Sadler’s Wells, London
October 13, 2023
Female sexual desire. It’s a taboo subject in societies across the world, liberal as well as conservative. Not only that, but when women dare to raise, discuss and own the subject, they frequently find themselves sanctioned, judged, hounded and punished, notes Indian choreographer Aditi Mangaldas, who explores the topic in her appropriately titled Forbidden.
The hour-long solo is not an expression of female sexual desire per se. Mangaldas is a kathakar. She narrates stories. Forbidden is a journey, her journey based on personal emotions and experiences. It’s an expression of such desire awakening but also of self-denial; of what it is like to feel it being repressed and the rage that brings; and finally about reclaiming it, and the freedom and the being at peace with oneself that follows.
It’s also a story that has relevance beyond women because, although specifically about female sexual desire, it’s wider message can easily be extrapolated to any taboo or difficult subject, male or female.
Mangaldas is a marvellous performer who commands the stage throughout. At first, she tosses and turns as if in restless sleep. When she rises, one senses that she is experiencing the awakening of feelings that she doesn’t understand and has difficulty expressing. She convulses. A hand repeatedly covers he mouth, but also her ears. That she is dealing with some sort of taboo, that she feels silenced, is clear. In an upstage patch of light it feels like she is imprisoned, blindfolded, gagged.
That the issue is female sexual desire is perhaps less apparent without prior knowledge, however. The same goes for the meanings the ankle bells she wears take on. Very evident is that her taking them off (having indicated to the audience that they should be quiet) is a momentous moment, however, not least when more bells fall from above, thudding on the floor like great weights released. Michael Hulls’ lighting, wonderful throughout, especially the way it focuses attention in or widens out in the freer moments, has them appear to burn, leaving only red embers.
The movement language is that of contemporary dance given a particular spin with an infusion of kathak. Mangaldas’ hands speak loudly in particular. Fingers paint detailed, vivid pictures. The awakening of her desire is specifically depicted as the flowering of a bud. A bud that eventually becomes a beautiful flower.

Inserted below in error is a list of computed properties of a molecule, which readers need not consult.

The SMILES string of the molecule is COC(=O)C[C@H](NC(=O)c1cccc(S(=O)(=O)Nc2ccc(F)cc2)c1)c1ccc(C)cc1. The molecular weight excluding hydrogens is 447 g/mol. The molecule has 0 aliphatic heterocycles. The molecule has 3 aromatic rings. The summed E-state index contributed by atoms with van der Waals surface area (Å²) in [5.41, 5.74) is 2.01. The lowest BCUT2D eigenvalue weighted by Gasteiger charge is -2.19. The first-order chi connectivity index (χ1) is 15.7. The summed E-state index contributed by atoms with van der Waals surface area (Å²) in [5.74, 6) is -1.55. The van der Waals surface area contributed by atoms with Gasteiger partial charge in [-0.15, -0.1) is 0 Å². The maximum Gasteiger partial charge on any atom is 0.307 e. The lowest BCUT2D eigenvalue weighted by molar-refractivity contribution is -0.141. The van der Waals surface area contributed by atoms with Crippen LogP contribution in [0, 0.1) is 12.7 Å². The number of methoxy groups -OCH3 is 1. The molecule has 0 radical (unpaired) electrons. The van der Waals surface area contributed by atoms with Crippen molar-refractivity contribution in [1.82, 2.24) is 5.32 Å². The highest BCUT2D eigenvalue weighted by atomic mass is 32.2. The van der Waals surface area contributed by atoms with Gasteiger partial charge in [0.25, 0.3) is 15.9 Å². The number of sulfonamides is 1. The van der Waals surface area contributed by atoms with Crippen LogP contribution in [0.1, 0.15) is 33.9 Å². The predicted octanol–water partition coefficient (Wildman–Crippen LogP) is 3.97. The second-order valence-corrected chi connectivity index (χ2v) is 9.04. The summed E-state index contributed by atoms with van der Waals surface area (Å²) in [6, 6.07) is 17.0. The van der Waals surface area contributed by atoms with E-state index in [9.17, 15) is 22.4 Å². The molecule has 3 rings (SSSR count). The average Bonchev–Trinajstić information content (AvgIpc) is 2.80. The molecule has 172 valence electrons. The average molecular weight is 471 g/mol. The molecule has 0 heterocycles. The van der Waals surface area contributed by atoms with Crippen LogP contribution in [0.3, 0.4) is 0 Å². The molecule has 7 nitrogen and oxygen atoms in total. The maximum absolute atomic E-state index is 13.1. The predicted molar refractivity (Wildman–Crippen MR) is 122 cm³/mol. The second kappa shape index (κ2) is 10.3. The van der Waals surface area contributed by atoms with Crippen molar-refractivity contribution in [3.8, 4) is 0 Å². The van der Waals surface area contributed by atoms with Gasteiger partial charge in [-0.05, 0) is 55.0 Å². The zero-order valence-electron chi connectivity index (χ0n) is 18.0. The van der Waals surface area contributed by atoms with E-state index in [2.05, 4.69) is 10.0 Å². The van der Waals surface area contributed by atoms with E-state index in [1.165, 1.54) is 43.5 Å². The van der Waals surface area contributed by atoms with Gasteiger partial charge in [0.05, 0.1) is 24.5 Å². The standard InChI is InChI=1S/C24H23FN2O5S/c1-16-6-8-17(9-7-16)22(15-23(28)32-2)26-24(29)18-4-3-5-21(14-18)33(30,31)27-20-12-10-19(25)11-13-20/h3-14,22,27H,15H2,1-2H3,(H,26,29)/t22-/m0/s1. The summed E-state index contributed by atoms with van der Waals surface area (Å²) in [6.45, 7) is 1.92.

Throughout, she dances with great passion, sometimes with ferocity. With abandon too, notably when she spins around and across the stage in a whirl of fast movement. She really is an exceptional performer. Quite compelling in every way. Every moment is imbued with meaning. Even the stillnesses seem charged.
Mangaldas says, while she feels the need to talk about female sexual desire and ask questions, she doesn’t have answers. Except that, in a way, she does, namely to be brave and to confront that taboo and those who would prefer the subject was hidden away.
Her own moment of courage comes towards the end of her story. She tells of an all-female dinner party where circumstance allowed her to ask the others about their fantasies, their sexual desires. There was, she says, a moment of fearful longing. “They dared to dream. In every eye, I saw, I heard, what if?”
And there is the answer, or at least a start. It’s easier said than done but, to have the courage to speak out. To dare.
Aditi Mangaldas in Forbidden is now concluded at Sadler’s Wells but is at Northern Stage, Newcastle-upon-Tyne on October 20.
She returns to the UK in Spring 2024 with a new duet with Aakash Odedra that will tour more widely.
Read also David Mead’s conversation with Aditi Mangaldas about Forbidden.